I used to spend a lot of time in New York a few years back: I was seeing a woman (hey Alina!) who lived there, so I was bouncing back and forth from Seattle to a nice little apartment on Spring street.
New York has always felt, and still does feel, like an exotic place to me. It’s a center piece to something although I’m not sure it’s the center that anyone talks it up to be, which is the the thing that I want to ramble on for a bit about.
It has always bothered me when people say “I’m a New Yorker”, or “THIS is New York” when seeing something high contrast happening around them in the city. Many people have written on the idea of what New York is to them (For some reason I think of the Flamethrowers when I think of writers writing about New York, which I can’t actually recall the narrative structure or tone that is used to capture the city, although I’m quite sure it is there), which is something I can’t really get into since I never spent enough time there to consider myself anything other than a visitor.
But the insistence of being FROM a place is something I can relate to, as I’ve had time in a few places that I consider to be in my blood at this point. Even so, I’d never distinguish my personality by announcing my relationship to some physical place. I’ve found myself embedded deeply in many places, but emotionally I have never thought of a place as defining that sensation of being embedded; perhaps part of what that place was at a certain time.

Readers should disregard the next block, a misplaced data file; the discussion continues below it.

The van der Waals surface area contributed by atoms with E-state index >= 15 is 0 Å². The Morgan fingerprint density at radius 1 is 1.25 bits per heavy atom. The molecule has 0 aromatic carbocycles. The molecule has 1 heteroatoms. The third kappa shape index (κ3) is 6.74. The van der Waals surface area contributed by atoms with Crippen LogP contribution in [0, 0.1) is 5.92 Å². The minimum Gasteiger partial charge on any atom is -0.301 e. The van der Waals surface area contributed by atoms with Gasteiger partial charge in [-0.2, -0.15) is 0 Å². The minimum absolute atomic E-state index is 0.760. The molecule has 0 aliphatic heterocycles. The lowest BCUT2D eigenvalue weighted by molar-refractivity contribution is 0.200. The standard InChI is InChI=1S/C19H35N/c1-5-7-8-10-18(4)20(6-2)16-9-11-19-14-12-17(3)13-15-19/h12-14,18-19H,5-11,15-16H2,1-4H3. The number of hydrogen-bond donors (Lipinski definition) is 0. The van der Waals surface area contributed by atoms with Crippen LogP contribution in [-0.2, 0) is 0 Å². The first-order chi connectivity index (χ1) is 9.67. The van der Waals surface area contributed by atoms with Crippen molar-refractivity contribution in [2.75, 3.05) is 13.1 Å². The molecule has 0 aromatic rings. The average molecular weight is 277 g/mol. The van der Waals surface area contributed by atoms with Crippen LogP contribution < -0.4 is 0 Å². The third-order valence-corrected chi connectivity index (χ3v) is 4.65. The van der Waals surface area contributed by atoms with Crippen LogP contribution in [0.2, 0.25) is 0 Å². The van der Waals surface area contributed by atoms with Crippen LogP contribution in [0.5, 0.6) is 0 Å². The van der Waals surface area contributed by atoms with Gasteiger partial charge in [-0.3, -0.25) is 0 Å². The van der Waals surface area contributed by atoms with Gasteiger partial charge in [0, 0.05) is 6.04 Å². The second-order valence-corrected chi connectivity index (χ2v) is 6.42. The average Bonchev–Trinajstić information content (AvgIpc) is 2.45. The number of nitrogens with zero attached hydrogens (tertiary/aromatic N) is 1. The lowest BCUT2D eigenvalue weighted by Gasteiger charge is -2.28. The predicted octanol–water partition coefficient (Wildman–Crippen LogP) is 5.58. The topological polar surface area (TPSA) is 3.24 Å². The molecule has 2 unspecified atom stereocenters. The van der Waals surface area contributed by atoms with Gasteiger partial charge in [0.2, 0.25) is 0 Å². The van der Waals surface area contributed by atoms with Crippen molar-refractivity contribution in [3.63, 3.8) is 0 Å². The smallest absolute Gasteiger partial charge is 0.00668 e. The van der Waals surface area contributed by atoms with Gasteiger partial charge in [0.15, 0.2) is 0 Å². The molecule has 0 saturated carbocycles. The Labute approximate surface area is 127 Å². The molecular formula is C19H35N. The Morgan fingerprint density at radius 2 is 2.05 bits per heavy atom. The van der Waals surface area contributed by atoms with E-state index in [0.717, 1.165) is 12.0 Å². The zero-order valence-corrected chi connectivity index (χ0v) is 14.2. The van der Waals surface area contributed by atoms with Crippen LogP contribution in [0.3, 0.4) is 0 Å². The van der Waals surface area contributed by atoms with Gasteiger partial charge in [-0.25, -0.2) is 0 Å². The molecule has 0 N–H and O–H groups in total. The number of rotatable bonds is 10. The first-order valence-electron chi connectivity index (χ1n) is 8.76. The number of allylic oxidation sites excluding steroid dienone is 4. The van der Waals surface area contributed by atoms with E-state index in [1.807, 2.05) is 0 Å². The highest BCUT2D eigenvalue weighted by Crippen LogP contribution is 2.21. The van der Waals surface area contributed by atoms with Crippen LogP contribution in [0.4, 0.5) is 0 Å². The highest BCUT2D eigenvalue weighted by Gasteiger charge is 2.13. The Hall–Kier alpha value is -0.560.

I think what’s bothersome to me is that saying something like “I’m a New Yorker” seems to place on oneself the stereotypes of the place they are from as they suppose it is seen by outside people. The quality they seem to actually be addressing, however, is nuanced and a particular quality of that place as seen by them; in how it supports and amplifies something that they hold dear to themselves. And to diminish this important quality by draping it in a name of a place, is to diminish one’s self. It’s like pants that make someones ass look great: I agree that some pants make an ass look better, but without the ass the pants are useless.
I remember writing a paper in college about Fela Kuti, and the TA wrote the comment back “Okay paper. Very western viewpoint of the individual”, which maybe someone would write on the top of this post. Perhaps the annoyance I have at this whole New Yorker thing (or any other time I hear people refer to a city/place as part of their core identity) is the fact that I struggle with an overriding sense of being an individual first, which I agree in the world today is not only socially irresponsible, but also a bit scientifically incorrect (I’m still on my Hyperobjects kick. Hi Bradford!)
For now, I’ll wander these streets of LA, where I have not heard even once: “I’m an Angeleno”. Although I do admit to uttering the phrase in an exhale “Dowtown LA…”, the place I now call home; a place I watch a bit tentatively out of the corner of my eye at, as if it’s someone dressed as a clown hiding in a parking structure (an actual description of someone once seen in downtown).
Maybe what I’m getting at is the duel role of content and container that is a place of belonging. And I guess the things that we are most passionate about, and strive to conjure the most in our daily lives, are usually in this role of content and container. What is a disservice to ourselves is when we delegate these passions to be only one of these things.